A spanner sits in the works of real-life drama Factory Girl, and no, that's not a dig at Sienna Miller. She does a fair job of pouting and weeping as socialite-turned-model-muse Edie Sedgwick (even though Guy Pearce is much more compelling as pop artist Andy Warhol). The deeper problem lies in the film's conception. It's framed as a doomed, platonic love affair but in conveying both parties as spiritually bankrupt, director George Hickenlooper denies us a reason to care.
Edie is an aimless soul rocketed to stardom in aimless films 'directed' - in the loosest sense of the word - by Warhol. A psychedelic whirl of parties and general debauchery ensues, and Hickenlooper captures all the basement grime chic of 60s Manhattan with sometimes arresting visuals. The opening, which finds Sedgwick (eyes caked in kohl) sprinting through traffic is attention grabbing, but Hickenlooper otherwise has a tendency to meander.
"AN UNCONVINCING PORTRAIT"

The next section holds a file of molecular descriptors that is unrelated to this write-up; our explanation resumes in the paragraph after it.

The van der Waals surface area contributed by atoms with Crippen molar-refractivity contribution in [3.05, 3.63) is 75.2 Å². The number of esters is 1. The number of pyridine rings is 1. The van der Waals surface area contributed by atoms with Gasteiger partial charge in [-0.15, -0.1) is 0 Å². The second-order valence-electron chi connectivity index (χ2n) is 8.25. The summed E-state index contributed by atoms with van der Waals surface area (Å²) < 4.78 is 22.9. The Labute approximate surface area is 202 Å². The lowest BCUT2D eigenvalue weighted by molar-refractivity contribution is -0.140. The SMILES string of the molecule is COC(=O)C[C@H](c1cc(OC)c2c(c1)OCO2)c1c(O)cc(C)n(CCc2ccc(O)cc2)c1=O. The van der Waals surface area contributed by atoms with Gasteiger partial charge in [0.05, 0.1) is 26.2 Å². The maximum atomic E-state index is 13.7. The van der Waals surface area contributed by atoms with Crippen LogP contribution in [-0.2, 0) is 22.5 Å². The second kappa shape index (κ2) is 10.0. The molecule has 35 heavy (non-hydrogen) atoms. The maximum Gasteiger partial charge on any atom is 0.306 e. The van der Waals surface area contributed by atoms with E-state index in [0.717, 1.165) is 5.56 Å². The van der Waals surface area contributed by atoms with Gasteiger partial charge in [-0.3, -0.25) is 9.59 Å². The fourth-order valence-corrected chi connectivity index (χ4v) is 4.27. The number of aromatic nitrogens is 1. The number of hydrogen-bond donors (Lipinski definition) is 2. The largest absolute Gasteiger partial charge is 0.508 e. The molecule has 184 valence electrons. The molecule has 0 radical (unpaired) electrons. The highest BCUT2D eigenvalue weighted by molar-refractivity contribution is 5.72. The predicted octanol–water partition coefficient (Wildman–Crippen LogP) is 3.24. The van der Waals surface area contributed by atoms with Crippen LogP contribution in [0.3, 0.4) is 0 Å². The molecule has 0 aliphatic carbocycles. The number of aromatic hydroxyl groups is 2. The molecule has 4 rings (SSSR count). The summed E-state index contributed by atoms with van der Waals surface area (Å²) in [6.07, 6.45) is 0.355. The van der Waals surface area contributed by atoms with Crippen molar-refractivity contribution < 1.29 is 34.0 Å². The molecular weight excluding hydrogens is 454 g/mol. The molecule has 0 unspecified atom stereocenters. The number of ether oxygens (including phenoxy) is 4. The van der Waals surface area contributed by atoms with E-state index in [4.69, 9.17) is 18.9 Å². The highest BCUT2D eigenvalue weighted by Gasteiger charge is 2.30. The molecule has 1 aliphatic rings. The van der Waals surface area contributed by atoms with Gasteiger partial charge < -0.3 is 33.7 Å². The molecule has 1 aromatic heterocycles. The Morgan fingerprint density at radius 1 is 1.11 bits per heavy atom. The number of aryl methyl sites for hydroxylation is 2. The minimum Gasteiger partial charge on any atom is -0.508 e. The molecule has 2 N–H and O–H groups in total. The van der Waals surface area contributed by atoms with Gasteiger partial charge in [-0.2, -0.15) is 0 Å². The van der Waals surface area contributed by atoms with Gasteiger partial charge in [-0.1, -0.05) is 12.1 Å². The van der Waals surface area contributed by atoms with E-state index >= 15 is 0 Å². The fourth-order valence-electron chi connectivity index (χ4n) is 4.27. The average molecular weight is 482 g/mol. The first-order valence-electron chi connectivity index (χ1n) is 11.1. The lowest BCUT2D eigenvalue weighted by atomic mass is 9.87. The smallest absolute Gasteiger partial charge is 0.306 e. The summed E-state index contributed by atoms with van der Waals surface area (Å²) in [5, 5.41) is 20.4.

It's not entirely the director's fault since Sedgwick didn't do much except drink, shoot heroin and flounce around in groovy threads. Her self-destructive behaviour is put down to sexual abuse in her childhood, and still her cheerful passivity means she's difficult to root for. Pearce finds another level to Warhol, the 'little boy lost' to Sedgwick's 'poor little rich girl', but the shallow script keeps him from delving. Meanwhile Hayden Christensen lurks awkwardly in the background as Sedgwick's lover - a musician obviously based on Bob Dylan, but never referred to by name for legal reasons. In all it's an unconvincing portrait, and as the Dylan clone says, "Empty, like one of those cans of soup..."
Factory Girl is released in UK cinemas on Friday 16th March 2007.